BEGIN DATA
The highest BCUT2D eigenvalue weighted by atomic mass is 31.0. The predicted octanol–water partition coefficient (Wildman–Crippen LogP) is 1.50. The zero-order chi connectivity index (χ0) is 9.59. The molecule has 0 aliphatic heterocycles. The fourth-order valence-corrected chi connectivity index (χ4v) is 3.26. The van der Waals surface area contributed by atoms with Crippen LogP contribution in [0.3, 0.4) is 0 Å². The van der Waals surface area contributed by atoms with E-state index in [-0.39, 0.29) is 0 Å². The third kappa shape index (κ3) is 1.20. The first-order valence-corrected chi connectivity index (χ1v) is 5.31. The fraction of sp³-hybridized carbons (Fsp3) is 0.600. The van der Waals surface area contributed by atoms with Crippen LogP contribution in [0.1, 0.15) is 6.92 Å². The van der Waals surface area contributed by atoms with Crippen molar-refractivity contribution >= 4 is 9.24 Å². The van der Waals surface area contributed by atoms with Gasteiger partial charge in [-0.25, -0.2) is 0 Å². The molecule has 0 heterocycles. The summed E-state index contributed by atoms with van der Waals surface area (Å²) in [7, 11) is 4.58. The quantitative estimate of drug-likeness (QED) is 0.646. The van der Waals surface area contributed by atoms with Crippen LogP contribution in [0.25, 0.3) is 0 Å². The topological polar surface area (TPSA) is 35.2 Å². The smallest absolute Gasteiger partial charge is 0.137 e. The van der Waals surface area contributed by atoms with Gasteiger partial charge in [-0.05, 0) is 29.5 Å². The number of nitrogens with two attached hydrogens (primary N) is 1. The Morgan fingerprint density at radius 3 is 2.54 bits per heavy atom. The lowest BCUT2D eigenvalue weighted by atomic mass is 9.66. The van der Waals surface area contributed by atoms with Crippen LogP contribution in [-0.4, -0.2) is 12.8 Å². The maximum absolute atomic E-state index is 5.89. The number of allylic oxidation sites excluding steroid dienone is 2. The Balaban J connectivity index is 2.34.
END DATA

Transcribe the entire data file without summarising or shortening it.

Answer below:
The highest BCUT2D eigenvalue weighted by atomic mass is 31.0. The predicted octanol–water partition coefficient (Wildman–Crippen LogP) is 1.50. The zero-order chi connectivity index (χ0) is 9.59. The molecule has 0 aliphatic heterocycles. The fourth-order valence-corrected chi connectivity index (χ4v) is 3.26. The van der Waals surface area contributed by atoms with Crippen LogP contribution in [0.3, 0.4) is 0 Å². The van der Waals surface area contributed by atoms with E-state index in [-0.39, 0.29) is 0 Å². The third kappa shape index (κ3) is 1.20. The first-order valence-corrected chi connectivity index (χ1v) is 5.31. The fraction of sp³-hybridized carbons (Fsp3) is 0.600. The van der Waals surface area contributed by atoms with Crippen LogP contribution in [0.1, 0.15) is 6.92 Å². The van der Waals surface area contributed by atoms with Crippen molar-refractivity contribution >= 4 is 9.24 Å². The van der Waals surface area contributed by atoms with Gasteiger partial charge in [-0.25, -0.2) is 0 Å². The molecule has 0 heterocycles. The summed E-state index contributed by atoms with van der Waals surface area (Å²) in [7, 11) is 4.58. The quantitative estimate of drug-likeness (QED) is 0.646. The van der Waals surface area contributed by atoms with Crippen LogP contribution in [0.25, 0.3) is 0 Å². The topological polar surface area (TPSA) is 35.2 Å². The smallest absolute Gasteiger partial charge is 0.137 e. The van der Waals surface area contributed by atoms with Gasteiger partial charge in [-0.05, 0) is 29.5 Å². The number of nitrogens with two attached hydrogens (primary N) is 1. The Morgan fingerprint density at radius 3 is 2.54 bits per heavy atom. The lowest BCUT2D eigenvalue weighted by atomic mass is 9.66. The van der Waals surface area contributed by atoms with Crippen LogP contribution in [-0.4, -0.2) is 12.8 Å². The maximum absolute atomic E-state index is 5.89. The number of allylic oxidation sites excluding steroid dienone is 2. The Balaban J connectivity index is 2.34.